With the new CKS funding model, which abandons this restriction for indigenous publishers, financial assistance becomes accessible. Between 2003–2004, Canada Council reported that aboriginal publishers across Canada had received roughly $206,000 in grant money, total. This was less than 2% of the total budget for publishers that year and less than half of the money provided as block grants. It is also only two-thirds of what is available under the new CKS model for each long-term project a publisher can apply for.


Grants to Aboriginal Publishers/Arts Organizations $206,000
Book Publishing Support – Block Grants $7,809,100
Book Publishing Support – Translation Grants $502,550

All in all, what the Canada Council has released thus far for CKS seems pretty substantial. The Council claims to have spent a great deal of time listening to the leaders and organizations lobbying for change, and as part of their 2016-21 Strategic Plan, stated: “The Council will build on the direct and positive relationship it has fostered with Indigenous artists and organizations for over 20 years, and on the expertise of its staff and peer assessors with Indigenous heritage, to develop a culturally self-determined approach to a full range of customary and contemporary artistic and cultural practices by First Nations, Inuit and Métis artists and cultural professionals.”[18]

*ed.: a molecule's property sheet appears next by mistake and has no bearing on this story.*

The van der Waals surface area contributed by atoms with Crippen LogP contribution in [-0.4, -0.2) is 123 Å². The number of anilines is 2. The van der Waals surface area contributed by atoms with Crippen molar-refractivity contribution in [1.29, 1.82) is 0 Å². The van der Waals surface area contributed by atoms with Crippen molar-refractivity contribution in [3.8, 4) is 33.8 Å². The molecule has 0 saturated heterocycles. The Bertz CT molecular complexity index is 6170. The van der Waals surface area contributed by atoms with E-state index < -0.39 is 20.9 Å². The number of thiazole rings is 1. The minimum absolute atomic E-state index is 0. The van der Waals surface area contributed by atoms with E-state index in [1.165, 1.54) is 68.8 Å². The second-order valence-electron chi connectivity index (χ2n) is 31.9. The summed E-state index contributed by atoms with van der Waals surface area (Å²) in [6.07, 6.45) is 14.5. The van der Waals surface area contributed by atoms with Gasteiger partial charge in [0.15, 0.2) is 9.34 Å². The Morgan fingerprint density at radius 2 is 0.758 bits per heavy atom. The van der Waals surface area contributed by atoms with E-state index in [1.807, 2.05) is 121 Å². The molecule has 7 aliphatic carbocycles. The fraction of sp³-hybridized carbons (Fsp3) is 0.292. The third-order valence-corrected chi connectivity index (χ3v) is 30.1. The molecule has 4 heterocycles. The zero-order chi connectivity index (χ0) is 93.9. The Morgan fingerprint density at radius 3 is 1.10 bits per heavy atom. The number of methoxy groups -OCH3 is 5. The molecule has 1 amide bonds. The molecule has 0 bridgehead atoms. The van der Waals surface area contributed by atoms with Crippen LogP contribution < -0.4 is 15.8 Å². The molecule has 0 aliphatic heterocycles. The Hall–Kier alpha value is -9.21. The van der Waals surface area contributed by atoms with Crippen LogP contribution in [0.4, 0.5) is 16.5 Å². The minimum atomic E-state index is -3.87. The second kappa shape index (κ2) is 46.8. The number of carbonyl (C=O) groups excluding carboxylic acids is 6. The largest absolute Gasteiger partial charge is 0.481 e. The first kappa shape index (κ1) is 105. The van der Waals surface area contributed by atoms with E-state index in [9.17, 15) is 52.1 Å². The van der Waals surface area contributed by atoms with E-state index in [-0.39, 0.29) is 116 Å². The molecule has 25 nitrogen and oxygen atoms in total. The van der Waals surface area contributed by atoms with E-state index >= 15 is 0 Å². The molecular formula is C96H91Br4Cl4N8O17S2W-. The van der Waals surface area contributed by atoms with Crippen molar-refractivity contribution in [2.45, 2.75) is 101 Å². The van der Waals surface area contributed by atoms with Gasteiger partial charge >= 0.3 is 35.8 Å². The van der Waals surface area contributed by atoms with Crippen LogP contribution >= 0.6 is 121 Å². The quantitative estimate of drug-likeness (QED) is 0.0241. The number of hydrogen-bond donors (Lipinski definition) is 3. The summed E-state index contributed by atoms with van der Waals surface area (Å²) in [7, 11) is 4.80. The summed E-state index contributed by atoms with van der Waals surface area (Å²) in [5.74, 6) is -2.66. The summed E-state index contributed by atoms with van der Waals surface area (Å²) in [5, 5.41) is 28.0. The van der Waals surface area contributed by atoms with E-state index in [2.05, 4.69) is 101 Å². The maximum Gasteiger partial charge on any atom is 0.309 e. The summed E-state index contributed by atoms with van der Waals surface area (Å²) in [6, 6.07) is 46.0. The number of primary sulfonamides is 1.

Same Old, Same Old?

As exciting as the new unveiling of the Canada Council budget has been, there are elements that should be observed with caution. To begin, in my researching for this essay, I came across the word “self-determined” several times in the Council’s descriptions of CKS, but it is largely unclear what they mean by this. If this means that the government will be relinquishing some of its control over what constitutes quality and worth in Indigenous publishing, than this is good, but it could just as easily go the other way. The Canadian government has a history of telling the Indigenous community what it can and should do, often with disastrous and long-lasting, traumatic results.[19] It will be up to the Canada Council jury to show that their approach to grant approval includes metrics for thoughtful inclusion and sanctity of the source.

As well, there are a few restrictions to the CKS funding model that Indigenous publishers will need to be aware of. While all of these can be found in the Application Limits document[20] on the CKS section of the Council’s website, there are few of note:

  • Publishers can only submit a maximum of 3 applications a year if they are also receiving core funding.